SHARE
COPY LINK

LIVING IN FRANCE

Strikes, health, singers and taxes: 6 essential articles for life in France

Health, taxes and - this being France - strikes are the staples of life, so we're taking a look at those in our 6 essential articles for French life, as well as some music recommendations, and weird language quirks.

Strikes, health, singers and taxes: 6 essential articles for life in France
Listening to French music can be a great way to brush up on your vocab and accent. Photo by Anna KURTH / AFP

This is an issue that’s going to run and run.

Last week thousands of people took to the streets in a wave of national strikes- with many vowing to create an autumn of chaos if president Emmanuel Macron pushes ahead with highly controversial pension reform plans. Here’s a look at what is happening and why.

‘The start of a social battle’ – what you need to know about France’s controversial pension reform

On to health matters. Experts have warned of a particularly bad flu epidemic this winter in France due to a combination of lowered immune systems and ‘vaccine apathy’ – urging high-risk groups to get their shot as soon as the flu vaccination campaign begins in October.

Experts warn of high levels of flu in France this winter

Every year in September and October the French tax office sends out bills to households across France relating to property taxes. These autumn bills are usually made up of three parts; taxe foncière, taxe d’habitation and the redevance audiovisuelle.

However, system changes to all three parts mean that for some people bills will be much lower than last year, while others will have nothing at all to pay. Here, we explain what has changed – and why.

What to expect from your 2023 French property tax bills

Important to know – if you’re living in France and you’re not a French citizen, certain scenarios can get you expelled from the country. Although this isn’t an everyday occurrence there are a wide range of offences that can see you kicked out of France. 

Overstaying, working without a permit and polygamy – what can get you deported from France?

Music can be an effective way of progressing in a language while having fun. Whether you’re a beginner in search of vocab, or an advanced learner hoping to hone your accent and learn some cool slang, these musicians will help you improve your French.

The 10 best singers to listen to if you’re learning French

Speaking of linguistic matters, have you noticed that you may have started dropping French words into your everyday English? After a while you end up speaking a weird mixture of French and English. Here are some of the most common French additions.

The 13 French words that English-speakers just can’t stop using

Member comments

Log in here to leave a comment.
Become a Member to leave a comment.
For members

LIVING IN FRANCE

Why 2023 (especially May) is a great year for holidays in France

Did you know that there are good years and bad years for holidays in France? Well 2023 is a good year, very good in fact . . .

Why 2023 (especially May) is a great year for holidays in France

France is pretty generous when it comes to jours fériés (public holidays) – in total there are 11 public holidays every year, apart from in Alsace-Lorraine where people get 13 days off for historical reasons (that’s explained here).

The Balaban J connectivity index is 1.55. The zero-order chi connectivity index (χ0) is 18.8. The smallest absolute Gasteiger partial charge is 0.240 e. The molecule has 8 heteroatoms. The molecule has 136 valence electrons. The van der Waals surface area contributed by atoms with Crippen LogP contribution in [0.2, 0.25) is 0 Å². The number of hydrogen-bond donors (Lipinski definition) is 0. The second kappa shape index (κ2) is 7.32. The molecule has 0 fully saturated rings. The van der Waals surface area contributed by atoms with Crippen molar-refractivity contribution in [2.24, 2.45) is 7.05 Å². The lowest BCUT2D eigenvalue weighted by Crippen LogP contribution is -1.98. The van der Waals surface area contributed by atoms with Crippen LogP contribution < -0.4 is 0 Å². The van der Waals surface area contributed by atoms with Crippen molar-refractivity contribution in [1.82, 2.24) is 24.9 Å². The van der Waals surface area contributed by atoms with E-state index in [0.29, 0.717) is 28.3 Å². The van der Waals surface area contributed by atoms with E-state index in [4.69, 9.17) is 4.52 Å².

However all public holidays in France are taken on the day they fall on that year, rather than being moved to the nearest Monday as is the case in some other countries.

This creates the concept of ‘good years’ and ‘bad years’ for holidays, and we’re happy to report that 2023 is a good year.

Faire le pont

If the holiday happens to falls on a Saturday or a Sunday, then workers don’t get any extra time off work and the holiday is ‘lost’ – both 2021 and 2022 saw a lot of lost holidays for this reason.

If the holiday falls on a weekday then most workers get the day off.

If it falls on a Monday or a Friday it means a nice long weekend, but if it falls on a Tuesday or a Thursday then people can faire le pont (do the bridge) or take one day of their annual holiday entitlement to create a nice four-day break. 

2023

In 2023, only two of France’s 11 jours fériés fall on weekends – New Year’s Day (Sunday) and Armistice Day (Saturday).

December 25th is the only official holiday day over Christmas in France – December 24th and 26th are normal working days – and in 2023 that’s on a Monday.

Only two holidays in 2023 fall on either a Tuesday or a Thursday, so you will not have many opportunities to faire le pont this year. Holidays that can be ‘bridged’ in 2023 are Ascension Day on Thursday, May 18th, and Assumption, on Tuesday, August 15th.

There is one opportunity to faire le viaduc (take two days off to ‘bridge’ to a Wednesday) and that is All Saints Day on November 1st.

May

May always has two holidays – May Day on May 1st and VE Day on May 8th – but there are two other spring holidays whose dates change each year – the Christian festivals of Ascension and Pentecost.

This year both of these fall in May, giving a whopping four public holidays, all of which are on week days (although not all workers get Pentecost as a day off, some practice ‘solidarity day’ instead).

Pentecost: The French public holiday where people work for free

Here is the full list of 2023 holidays in France:

Sunday, January 1st – New Year’s Day
Monday, April 10th – Easter Monday
Monday, May 1st – Worker’s Day
Monday May 8th – V-E Day
Thursday, May 18th – Ascension Day
Monday May 29th – Whit Monday (Lundi de Pentecôte – for some workers only).
Friday, July 14th – Bastille Day (Fête Nationale)
Tuesday, August 15th – The Assumption (l’Assomption)
Wednesday, November 1st – All Saints’ Day (Toussaint)
Saturday, November 11th – Armistice Day
Monday, December 25th – Christmas Day

SHOW COMMENTS